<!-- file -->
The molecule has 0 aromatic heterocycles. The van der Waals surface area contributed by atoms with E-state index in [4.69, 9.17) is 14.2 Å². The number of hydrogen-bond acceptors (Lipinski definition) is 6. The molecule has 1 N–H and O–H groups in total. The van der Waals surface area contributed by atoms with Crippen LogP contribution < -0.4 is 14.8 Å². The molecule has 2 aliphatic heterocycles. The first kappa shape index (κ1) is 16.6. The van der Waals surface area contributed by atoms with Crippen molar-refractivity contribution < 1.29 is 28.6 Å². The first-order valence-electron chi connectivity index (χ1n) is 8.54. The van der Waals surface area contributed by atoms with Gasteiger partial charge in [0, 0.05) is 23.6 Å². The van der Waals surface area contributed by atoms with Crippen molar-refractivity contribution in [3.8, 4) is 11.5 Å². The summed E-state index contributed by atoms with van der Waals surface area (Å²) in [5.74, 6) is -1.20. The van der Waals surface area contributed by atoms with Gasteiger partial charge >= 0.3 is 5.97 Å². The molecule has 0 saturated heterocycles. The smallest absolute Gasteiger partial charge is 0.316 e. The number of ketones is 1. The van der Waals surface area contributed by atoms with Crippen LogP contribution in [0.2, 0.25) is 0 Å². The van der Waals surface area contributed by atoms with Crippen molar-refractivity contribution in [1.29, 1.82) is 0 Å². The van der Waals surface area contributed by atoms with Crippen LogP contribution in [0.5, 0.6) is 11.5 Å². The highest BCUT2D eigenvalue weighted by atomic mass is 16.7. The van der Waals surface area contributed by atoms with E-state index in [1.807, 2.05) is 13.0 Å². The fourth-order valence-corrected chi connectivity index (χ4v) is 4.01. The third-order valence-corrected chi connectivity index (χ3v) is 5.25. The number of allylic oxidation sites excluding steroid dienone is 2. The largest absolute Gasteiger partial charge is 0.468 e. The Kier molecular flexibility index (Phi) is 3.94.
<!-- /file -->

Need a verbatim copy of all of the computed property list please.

The molecule has 0 aromatic heterocycles. The van der Waals surface area contributed by atoms with E-state index in [4.69, 9.17) is 14.2 Å². The number of hydrogen-bond acceptors (Lipinski definition) is 6. The molecule has 1 N–H and O–H groups in total. The van der Waals surface area contributed by atoms with Crippen LogP contribution < -0.4 is 14.8 Å². The molecule has 2 aliphatic heterocycles. The first kappa shape index (κ1) is 16.6. The van der Waals surface area contributed by atoms with Crippen molar-refractivity contribution < 1.29 is 28.6 Å². The first-order valence-electron chi connectivity index (χ1n) is 8.54. The van der Waals surface area contributed by atoms with Gasteiger partial charge in [0, 0.05) is 23.6 Å². The van der Waals surface area contributed by atoms with Crippen molar-refractivity contribution in [3.8, 4) is 11.5 Å². The summed E-state index contributed by atoms with van der Waals surface area (Å²) in [5.74, 6) is -1.20. The van der Waals surface area contributed by atoms with Gasteiger partial charge >= 0.3 is 5.97 Å². The molecule has 0 saturated heterocycles. The smallest absolute Gasteiger partial charge is 0.316 e. The number of ketones is 1. The van der Waals surface area contributed by atoms with Crippen LogP contribution in [0.2, 0.25) is 0 Å². The van der Waals surface area contributed by atoms with Crippen molar-refractivity contribution in [1.29, 1.82) is 0 Å². The van der Waals surface area contributed by atoms with Crippen LogP contribution in [0.5, 0.6) is 11.5 Å². The highest BCUT2D eigenvalue weighted by atomic mass is 16.7. The van der Waals surface area contributed by atoms with E-state index in [1.807, 2.05) is 13.0 Å². The fourth-order valence-corrected chi connectivity index (χ4v) is 4.01. The third-order valence-corrected chi connectivity index (χ3v) is 5.25. The number of allylic oxidation sites excluding steroid dienone is 2. The largest absolute Gasteiger partial charge is 0.468 e. The Kier molecular flexibility index (Phi) is 3.94.